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Accounting Now and Into FutureEssay

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Ackoff's Management Information Systems

Does each of the assumptions (individually) apply today? Whether you agree or disagree, you will need to explain why and provide examples to support your stance.

The first assumption that Ackoff makes is that managers do not necessarily need more information. Rather, they typically suffer from an abundance of mis-information. A great deal of managers spend a good portion of their time trying to eliminate irrelevant information. Ackoff wrote these words over fifty years ago and since that time the problem has only gotten worse -- by an order of magnitude. Today's business world has largely been globalized with supply chains that are infinitely long. The relationships in the business world have become incredibly more complex, dynamic, and interrelated. Globalization has provided people with new technologies and alternative ways of consuming everything, from products to music and films to literature and even language. In other words, globalization has impacted entire cultures in various countries (Friedman, 2005). This has also worked to make the mountain of irrelevant "misinformation" that much larger.

Another assumption that Ackoff challenges is that managers already know what information that they should have. Fifty years ago, this was not the case. Again, today the challenges are even more complex. Most managers focus on information that is not really appropriate for decision making. They often rely on heuristics to collect data and managers assumptions about which data sets are relevant are often wrong or misguided. Since the information available to managers has grown exponentially, this makes the challenge that much more difficult. Furthermore, the information that could be relevant to a manager this week, might not be the same information that would be relevant next week. The speed in which external environments are evolving also creates another dynamic that makes identifying the correct information even that much more difficult.

Ackoff also argues that even if managers have the correct or relevant information, that they may not use this information effectively in their decision making process. Even if the information is perfect, many managers will still use their experience, judgement, or intuition to ultimately drive their decision making. While this may be true, it seems that Ackoff may be overstating this problem relative to the first two assumptions he makes. It is reasonable to suspect that if a manager has the relevant information that they will make better decisions; even if these decisions are laced with some degree of subjectivity based off their experience or other factors. While the decision making process by management may not be a perfectly logical process, it follows that having the information most relevant to that decision will significantly improve the likelihood that they will make better decisions. Although Ackoff's assumption seems reasonable, it does not hold the same impact that the first two assumptions he presented have.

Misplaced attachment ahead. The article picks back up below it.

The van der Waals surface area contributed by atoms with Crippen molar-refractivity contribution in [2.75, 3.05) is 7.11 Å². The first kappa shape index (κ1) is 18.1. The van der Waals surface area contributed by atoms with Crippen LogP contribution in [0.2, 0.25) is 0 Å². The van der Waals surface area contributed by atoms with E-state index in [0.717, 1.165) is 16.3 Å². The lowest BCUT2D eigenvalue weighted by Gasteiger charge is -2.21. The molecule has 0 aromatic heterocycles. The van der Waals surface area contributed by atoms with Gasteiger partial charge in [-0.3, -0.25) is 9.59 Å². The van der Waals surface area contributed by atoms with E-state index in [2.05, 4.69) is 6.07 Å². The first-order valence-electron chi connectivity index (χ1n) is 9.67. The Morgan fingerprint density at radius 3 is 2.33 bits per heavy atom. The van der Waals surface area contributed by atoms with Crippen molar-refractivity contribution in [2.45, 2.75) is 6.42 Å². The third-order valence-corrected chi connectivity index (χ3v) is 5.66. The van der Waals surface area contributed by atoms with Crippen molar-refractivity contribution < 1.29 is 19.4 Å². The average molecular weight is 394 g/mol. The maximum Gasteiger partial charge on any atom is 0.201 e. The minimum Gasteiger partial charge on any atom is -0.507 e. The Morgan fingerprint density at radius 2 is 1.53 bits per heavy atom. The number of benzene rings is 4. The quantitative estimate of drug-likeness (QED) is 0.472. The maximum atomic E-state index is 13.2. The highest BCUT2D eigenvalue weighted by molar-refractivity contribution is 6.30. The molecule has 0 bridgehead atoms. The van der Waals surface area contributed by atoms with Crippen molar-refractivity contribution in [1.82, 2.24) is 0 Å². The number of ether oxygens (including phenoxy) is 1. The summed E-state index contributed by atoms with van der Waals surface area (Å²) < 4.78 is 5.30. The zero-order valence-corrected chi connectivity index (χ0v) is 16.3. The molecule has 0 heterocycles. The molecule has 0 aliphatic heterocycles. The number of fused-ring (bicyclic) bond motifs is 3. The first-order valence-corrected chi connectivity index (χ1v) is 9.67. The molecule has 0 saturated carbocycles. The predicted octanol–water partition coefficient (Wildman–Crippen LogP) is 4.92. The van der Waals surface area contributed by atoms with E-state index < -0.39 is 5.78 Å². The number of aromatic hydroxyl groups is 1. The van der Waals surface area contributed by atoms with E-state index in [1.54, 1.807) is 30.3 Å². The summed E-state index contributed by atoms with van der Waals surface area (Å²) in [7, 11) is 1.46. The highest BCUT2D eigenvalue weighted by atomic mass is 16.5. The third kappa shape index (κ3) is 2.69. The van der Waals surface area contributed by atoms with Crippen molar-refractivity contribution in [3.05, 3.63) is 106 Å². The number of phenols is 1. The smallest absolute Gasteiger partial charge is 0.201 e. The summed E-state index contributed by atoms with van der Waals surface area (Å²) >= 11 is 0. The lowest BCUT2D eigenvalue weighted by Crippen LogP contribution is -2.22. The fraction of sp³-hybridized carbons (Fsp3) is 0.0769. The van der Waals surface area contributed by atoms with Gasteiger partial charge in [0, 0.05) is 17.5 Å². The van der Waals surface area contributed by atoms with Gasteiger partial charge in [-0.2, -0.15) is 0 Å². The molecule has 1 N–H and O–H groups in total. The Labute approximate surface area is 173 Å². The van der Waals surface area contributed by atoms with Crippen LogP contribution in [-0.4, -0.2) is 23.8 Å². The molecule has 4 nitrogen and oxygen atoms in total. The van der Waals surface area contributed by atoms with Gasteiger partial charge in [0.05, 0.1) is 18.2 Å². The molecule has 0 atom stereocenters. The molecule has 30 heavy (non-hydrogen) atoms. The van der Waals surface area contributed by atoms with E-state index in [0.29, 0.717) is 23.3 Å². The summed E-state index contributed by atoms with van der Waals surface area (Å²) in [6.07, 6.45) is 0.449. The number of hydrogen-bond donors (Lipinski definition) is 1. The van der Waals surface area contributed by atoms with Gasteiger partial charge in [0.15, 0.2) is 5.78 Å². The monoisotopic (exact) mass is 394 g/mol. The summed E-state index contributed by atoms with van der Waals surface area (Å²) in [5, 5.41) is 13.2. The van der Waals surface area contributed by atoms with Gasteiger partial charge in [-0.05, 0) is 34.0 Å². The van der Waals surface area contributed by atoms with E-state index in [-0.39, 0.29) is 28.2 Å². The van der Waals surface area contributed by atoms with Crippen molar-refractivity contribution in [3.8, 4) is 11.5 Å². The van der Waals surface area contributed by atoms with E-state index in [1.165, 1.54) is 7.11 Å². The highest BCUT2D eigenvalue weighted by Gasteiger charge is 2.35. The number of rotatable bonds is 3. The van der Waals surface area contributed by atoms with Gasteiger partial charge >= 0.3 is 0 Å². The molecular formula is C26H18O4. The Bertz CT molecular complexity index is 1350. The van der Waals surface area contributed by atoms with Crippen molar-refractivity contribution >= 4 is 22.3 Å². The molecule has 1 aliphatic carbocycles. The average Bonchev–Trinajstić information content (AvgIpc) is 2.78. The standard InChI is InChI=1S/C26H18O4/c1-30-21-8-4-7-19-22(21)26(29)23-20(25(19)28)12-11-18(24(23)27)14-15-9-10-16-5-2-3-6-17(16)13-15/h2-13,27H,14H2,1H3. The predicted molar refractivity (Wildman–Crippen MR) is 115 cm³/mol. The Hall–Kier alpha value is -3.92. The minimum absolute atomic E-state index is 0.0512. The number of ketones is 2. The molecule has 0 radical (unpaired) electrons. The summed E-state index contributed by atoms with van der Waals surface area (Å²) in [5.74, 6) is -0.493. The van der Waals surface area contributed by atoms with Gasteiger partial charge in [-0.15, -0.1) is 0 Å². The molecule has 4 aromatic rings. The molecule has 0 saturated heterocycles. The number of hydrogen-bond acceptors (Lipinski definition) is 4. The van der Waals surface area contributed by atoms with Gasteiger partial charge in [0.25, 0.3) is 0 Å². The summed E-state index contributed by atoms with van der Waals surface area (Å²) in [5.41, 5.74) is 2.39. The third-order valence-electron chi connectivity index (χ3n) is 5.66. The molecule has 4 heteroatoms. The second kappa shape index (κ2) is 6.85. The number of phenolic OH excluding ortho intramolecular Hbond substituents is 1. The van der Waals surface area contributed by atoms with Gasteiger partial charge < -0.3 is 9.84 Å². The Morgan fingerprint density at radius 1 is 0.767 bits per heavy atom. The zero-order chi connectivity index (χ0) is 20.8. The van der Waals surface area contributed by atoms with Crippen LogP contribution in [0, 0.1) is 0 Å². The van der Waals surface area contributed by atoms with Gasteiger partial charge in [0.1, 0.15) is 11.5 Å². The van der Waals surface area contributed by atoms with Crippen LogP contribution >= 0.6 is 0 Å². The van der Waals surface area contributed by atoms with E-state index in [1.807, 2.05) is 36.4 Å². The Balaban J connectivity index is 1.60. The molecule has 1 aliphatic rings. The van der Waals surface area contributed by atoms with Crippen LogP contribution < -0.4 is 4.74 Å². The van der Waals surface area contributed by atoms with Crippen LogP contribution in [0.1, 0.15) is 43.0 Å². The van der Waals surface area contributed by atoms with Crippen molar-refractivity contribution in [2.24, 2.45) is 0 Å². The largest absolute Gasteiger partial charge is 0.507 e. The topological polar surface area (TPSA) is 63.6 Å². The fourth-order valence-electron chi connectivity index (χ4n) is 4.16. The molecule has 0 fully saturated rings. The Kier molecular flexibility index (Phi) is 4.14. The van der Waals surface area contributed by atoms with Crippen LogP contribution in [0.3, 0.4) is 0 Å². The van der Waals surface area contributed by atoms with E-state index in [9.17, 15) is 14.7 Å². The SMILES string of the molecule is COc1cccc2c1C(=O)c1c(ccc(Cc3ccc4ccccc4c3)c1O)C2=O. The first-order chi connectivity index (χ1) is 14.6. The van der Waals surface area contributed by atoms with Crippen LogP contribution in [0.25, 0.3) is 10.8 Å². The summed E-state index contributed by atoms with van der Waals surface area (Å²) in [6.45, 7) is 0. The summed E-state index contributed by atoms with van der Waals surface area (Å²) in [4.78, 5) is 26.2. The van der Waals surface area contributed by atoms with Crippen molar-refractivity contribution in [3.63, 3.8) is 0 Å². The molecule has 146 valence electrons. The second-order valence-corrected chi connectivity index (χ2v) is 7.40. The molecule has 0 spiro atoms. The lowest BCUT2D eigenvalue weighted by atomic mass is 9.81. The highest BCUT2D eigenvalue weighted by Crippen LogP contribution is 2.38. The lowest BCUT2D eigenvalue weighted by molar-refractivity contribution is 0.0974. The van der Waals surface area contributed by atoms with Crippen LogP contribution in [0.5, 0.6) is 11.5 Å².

The fourth assumption that Ackoff makes involves communication. The point he tries to make about communications is that even managers with the best MIS will need to share this information for it to be effective. He further challenges the assumption that more communication equates better organizational performance. He uses an example of a purchasing department and a merchandising department to illustrate his point. He further points out that the metrics that they are using are inappropriate for communication to successfully help improve performance. The lesson seems to be that it is important to have the correct metrics or an organization cannot improve performance no matter what level of communication they reach. In the example given, the two departments are actually counter-productively aligned in their communication means and more communication would never improve this situation.

The fifth and final assumption Ackoff challenges is that managers do not necessarily need to know how the MIS system works, rather they just need to know how to use it. The thought is that having access to the information is sufficient enough and that managers need not worry about how that information is gathered and compiled. Ackoff argues that an understanding of the entire system from a comprehensive perspective can give managers an advantage in their decision making process. The managers need to know how these systems work so that they can "control them rather than be controlled by them." That is, by understanding the nuances of the system, management can make alterations or have insights that they might not otherwise have if they just have a working knowledge of the MIS. Thus, more effective management… [END OF PREVIEW]

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